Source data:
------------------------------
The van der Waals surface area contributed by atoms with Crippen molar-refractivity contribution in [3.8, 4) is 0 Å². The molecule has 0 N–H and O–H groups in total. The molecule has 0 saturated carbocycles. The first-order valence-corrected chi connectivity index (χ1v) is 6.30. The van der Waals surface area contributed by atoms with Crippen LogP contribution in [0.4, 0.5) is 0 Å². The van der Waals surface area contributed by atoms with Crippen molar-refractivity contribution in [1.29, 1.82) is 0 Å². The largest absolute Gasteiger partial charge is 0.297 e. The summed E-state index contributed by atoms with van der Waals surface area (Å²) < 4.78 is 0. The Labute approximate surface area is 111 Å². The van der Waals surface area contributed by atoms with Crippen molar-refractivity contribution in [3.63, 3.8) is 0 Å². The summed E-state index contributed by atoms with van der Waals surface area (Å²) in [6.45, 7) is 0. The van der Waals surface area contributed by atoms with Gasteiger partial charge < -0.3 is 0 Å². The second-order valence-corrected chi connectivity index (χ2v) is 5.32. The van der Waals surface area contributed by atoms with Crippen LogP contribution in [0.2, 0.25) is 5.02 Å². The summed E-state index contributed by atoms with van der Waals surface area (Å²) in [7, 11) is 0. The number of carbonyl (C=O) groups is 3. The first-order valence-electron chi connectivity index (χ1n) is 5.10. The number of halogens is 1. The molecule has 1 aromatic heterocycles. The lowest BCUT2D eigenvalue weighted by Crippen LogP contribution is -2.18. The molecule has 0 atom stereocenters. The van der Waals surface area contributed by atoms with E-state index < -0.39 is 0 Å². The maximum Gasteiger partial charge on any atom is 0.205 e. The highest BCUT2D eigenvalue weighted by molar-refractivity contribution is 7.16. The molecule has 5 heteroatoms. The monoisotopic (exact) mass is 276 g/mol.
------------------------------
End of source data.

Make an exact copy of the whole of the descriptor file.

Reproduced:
The van der Waals surface area contributed by atoms with Crippen molar-refractivity contribution in [3.8, 4) is 0 Å². The molecule has 0 N–H and O–H groups in total. The molecule has 0 saturated carbocycles. The first-order valence-corrected chi connectivity index (χ1v) is 6.30. The van der Waals surface area contributed by atoms with Crippen LogP contribution in [0.4, 0.5) is 0 Å². The van der Waals surface area contributed by atoms with Crippen molar-refractivity contribution in [1.29, 1.82) is 0 Å². The largest absolute Gasteiger partial charge is 0.297 e. The summed E-state index contributed by atoms with van der Waals surface area (Å²) < 4.78 is 0. The Labute approximate surface area is 111 Å². The van der Waals surface area contributed by atoms with Crippen molar-refractivity contribution in [3.63, 3.8) is 0 Å². The summed E-state index contributed by atoms with van der Waals surface area (Å²) in [6.45, 7) is 0. The van der Waals surface area contributed by atoms with Gasteiger partial charge < -0.3 is 0 Å². The second-order valence-corrected chi connectivity index (χ2v) is 5.32. The van der Waals surface area contributed by atoms with Crippen LogP contribution in [0.2, 0.25) is 5.02 Å². The summed E-state index contributed by atoms with van der Waals surface area (Å²) in [7, 11) is 0. The number of carbonyl (C=O) groups is 3. The first-order valence-electron chi connectivity index (χ1n) is 5.10. The number of halogens is 1. The molecule has 1 aromatic heterocycles. The lowest BCUT2D eigenvalue weighted by Crippen LogP contribution is -2.18. The molecule has 0 atom stereocenters. The van der Waals surface area contributed by atoms with E-state index < -0.39 is 0 Å². The maximum Gasteiger partial charge on any atom is 0.205 e. The highest BCUT2D eigenvalue weighted by molar-refractivity contribution is 7.16. The molecule has 5 heteroatoms. The monoisotopic (exact) mass is 276 g/mol.